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The greatest story never told

At a time when belief plays a critical role in world affairs, religion reporting is being exiled to the margins of the mainstream media

By Samantha Rideout

On a December night a few years back, CBC reporter Liz Faure was assigned to visit a Montreal mosque that was preparing a Christmas dinner for the men at a nearby homeless shelter. “It was a feel-good little story for an admittedly slow news day,” she says. “Even though it wasn’t their holiday, [the congregants] wanted to spread some cheer to their neighbours who did celebrate Christmas.”

Faure arrived to find the mosque volunteers in the midst of last-minute meal preparations. Also present was a photographer from another news outlet, who asked if everyone could kneel on the floor as if in prayer. The Muslims resisted this request, saying that it wasn’t one of their five daily prayer times. “And obviously this guy didn’t know what an intimate thing prayer can be; how it’s not necessarily something people would want to act out for a photo op,” Faure says.

This was just a minor misstep, but it illustrates how tricky even the simplest religion assignments can prove for the unprepared reporter. “It’s sort of like if you’re a complete hockey neophyte, and I throw you into covering the Stanley Cup finals,” says Joyce Smith, a journalism professor at Toronto’s Ryerson University. “If you don’t know the rules or the players or anything, you’re going to struggle.”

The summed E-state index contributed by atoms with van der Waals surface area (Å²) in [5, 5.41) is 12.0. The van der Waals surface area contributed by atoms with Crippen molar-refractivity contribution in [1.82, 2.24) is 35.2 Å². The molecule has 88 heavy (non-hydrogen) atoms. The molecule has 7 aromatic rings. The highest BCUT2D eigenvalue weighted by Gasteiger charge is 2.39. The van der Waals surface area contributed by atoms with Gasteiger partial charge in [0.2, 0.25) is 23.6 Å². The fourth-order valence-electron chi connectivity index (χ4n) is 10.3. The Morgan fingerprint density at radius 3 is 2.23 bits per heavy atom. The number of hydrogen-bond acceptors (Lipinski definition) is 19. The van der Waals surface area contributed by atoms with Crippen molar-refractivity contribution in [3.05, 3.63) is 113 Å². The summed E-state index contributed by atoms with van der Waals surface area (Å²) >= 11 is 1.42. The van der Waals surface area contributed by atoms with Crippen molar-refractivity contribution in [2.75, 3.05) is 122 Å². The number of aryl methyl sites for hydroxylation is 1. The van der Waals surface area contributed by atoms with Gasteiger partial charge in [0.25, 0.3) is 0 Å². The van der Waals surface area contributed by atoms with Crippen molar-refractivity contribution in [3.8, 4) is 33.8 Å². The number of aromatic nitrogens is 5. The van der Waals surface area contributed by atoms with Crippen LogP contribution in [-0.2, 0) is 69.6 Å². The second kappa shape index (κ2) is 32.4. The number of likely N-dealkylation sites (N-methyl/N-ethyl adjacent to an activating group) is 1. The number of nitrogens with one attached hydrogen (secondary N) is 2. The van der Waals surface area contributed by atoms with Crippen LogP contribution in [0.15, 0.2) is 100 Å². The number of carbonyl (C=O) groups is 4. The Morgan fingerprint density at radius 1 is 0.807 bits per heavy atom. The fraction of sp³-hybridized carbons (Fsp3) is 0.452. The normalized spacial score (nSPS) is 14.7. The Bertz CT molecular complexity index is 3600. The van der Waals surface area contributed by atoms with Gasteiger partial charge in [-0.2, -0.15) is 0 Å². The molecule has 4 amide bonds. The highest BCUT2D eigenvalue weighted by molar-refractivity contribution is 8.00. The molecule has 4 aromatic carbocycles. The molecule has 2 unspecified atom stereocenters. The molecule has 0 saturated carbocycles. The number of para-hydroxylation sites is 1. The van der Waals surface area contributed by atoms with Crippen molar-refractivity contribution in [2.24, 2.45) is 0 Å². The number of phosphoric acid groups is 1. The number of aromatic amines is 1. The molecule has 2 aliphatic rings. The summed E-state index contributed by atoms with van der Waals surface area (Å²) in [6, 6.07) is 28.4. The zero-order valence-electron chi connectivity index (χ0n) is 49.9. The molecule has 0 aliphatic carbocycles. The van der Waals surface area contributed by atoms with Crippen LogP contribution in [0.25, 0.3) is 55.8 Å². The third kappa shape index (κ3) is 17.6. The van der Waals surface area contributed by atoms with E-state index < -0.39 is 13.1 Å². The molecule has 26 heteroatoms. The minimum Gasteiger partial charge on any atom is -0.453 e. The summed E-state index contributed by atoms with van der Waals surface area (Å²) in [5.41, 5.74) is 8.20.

Smith teaches a course on religion reporting for advanced Ryerson journalism students. After debuting in 2011, it will be offered for the second time this winter. The interim semesters saw a rotation of courses on other news topics such as business, sports, the arts and politics. But religion is probably the most neglected of all these subjects.

“My joke,” says Smith, who has been interested in faith issues ever since she wrote a PhD dissertation on the coverage of religion surrounding Nelson Mandela’s election in South Africa, “is that one of my students will become an editor and hire me to cover the beat.” She then adds more seriously, “I wish there were more people on it.”

Religion and spirituality have been marginal journalistic topics in Canada for decades. Although many North American newspapers had “church pages” in the first half of the 20th century, these generally ran only on weekends and consisted of what the Encyclopedia of American Journalism describes as “simple stories about local people and events such as announcements of the topics for Sunday sermons.”

With religion scribes relegated to writing about congregational activities, “reporters from other beats covered national and international stories about religion, but usually only on those relatively rare occasions when religion inserted itself into issues in such a way that it could not be ignored.”

Perhaps this ongoing gap in coverage is the reason why Canada has a rich tradition of religious media. There are currently dozens of religiously affiliated broadcast shows and publications, The United Church Observer included.

Meanwhile in the mainstream media, the church pages are gone, along with most of the religion reporters, such as they were. In their place, the CBC has Tapestry, a Sunday-afternoon show about the search for life’s meaning, while the Globe and Mail has an occasional “faith exchange,” where a panel of religious leaders and thinkers weigh in on topical issues. Within the hard-news arena, Douglas Todd at the Vancouver Sun and the National Post’s Charles Lewis are among the few staff reporters who cover the beat full time.

Yet religion plays as great a role as ever in world events. To see this firsthand, says Smith, take a highlighter to any of Canada’s major newspapers. Mark all the stories that have a religion component, and you’ll end up with a sizable chunk of the headlines in yellow.